5569. I round the home stretch knitting Betsy's winter jacket. I might have enough yarn left over to knit a bonnet.

5570. We watch the Republican presidential debate. Circled up as a family, it rings in with the excitement of a playoff game. We talk politics like game strategy. Jane doesn't miss a thing.

5571. "What's Planned Parenthood?" Jane wants to know. There at the table, it's lunch, all eyes on me. So, I tell them. Jack and Jane tear up, speechless. Me too. The littles don't seem to notice. "Maybe one of you will be the one to stand up and stop this," I say. Indignation and resolve. Something changes in the room.

5572. We continue to tidy the house.

5573. Jane writes a seven page paper on Clara Barton.

5574. I make stew, then doctor it up with mushrooms sautéed in a stick of butter and rosemary. That plus a little salt, it does the trick.

5575. The house vacillates in varying levels of tidiness, but in each frame, there we are. Unmistakable and unbidden, love springs up between us when we least expect it, the soaring wings of devotion.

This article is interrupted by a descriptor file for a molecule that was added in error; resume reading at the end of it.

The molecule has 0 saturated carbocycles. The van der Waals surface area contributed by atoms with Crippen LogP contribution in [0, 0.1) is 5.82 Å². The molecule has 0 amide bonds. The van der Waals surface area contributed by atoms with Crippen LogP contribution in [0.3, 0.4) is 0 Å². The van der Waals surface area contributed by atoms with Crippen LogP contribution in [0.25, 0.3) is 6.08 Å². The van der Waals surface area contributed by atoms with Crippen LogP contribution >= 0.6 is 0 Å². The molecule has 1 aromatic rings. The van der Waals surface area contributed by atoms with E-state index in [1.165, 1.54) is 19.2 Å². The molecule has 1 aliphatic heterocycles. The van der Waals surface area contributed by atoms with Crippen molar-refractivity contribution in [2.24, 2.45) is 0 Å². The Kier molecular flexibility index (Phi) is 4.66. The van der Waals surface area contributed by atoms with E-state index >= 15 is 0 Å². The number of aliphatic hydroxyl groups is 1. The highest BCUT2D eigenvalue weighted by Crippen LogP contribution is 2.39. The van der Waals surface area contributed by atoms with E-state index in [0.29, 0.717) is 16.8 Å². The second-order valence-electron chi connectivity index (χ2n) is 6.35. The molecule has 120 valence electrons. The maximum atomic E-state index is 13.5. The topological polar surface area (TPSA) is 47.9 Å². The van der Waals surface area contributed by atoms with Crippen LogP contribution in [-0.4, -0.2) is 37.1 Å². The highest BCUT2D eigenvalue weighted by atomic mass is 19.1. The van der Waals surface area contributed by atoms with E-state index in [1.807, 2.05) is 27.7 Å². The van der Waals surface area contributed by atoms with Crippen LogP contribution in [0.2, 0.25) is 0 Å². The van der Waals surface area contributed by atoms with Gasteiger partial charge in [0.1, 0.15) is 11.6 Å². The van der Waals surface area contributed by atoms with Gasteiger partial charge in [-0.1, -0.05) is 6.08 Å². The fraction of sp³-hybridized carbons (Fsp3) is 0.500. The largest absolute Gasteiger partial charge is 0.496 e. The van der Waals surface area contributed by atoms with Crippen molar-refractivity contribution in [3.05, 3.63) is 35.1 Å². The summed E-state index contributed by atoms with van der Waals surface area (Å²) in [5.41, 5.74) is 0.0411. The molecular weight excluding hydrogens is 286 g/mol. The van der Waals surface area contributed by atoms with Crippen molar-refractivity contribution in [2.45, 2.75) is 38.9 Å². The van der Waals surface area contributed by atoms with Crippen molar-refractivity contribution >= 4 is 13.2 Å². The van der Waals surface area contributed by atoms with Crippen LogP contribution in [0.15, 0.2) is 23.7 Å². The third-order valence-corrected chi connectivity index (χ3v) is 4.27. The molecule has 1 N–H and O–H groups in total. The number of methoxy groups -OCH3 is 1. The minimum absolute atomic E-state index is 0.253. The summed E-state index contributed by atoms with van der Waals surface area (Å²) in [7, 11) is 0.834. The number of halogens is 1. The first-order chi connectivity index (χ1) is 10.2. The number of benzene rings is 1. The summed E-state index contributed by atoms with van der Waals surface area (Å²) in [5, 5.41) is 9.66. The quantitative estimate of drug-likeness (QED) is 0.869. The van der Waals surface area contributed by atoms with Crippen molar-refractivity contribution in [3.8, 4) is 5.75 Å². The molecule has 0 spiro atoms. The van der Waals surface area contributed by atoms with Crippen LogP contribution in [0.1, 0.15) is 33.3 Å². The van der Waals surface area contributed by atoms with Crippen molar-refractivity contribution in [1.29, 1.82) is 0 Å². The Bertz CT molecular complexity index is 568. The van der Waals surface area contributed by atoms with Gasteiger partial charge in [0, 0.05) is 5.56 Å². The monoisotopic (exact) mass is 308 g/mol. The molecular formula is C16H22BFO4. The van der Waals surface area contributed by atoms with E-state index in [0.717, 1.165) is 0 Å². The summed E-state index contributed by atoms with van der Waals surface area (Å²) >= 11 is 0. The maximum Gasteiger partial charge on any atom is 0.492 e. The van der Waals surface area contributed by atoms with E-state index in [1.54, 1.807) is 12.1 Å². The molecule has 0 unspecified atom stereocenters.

Sunday, September 6, 2015


"Do you think I should make this for the fair or just so that I like it," Jane says. She pokes a darning needle through the bald-face of a knit bunny. She pinches the seams tighter and squints at the nose placement. She knit the bunny.

"I don't know," I say. I micro-turn a red yarn-ball, wind away, making a floppy skein into a perfect ball. Neither of us look up.

"'Cause I don't think those are going to be the same thing," she says.

"Yeah," I say.

"Seems like people now a days are like, What's the CUTEST?" she says. "And I'm like, What's the most LITERARY?" She tilts her head, studies a knotted blue eye she's secured on one side, gauges its placement.

"Yep," I say. "Me too."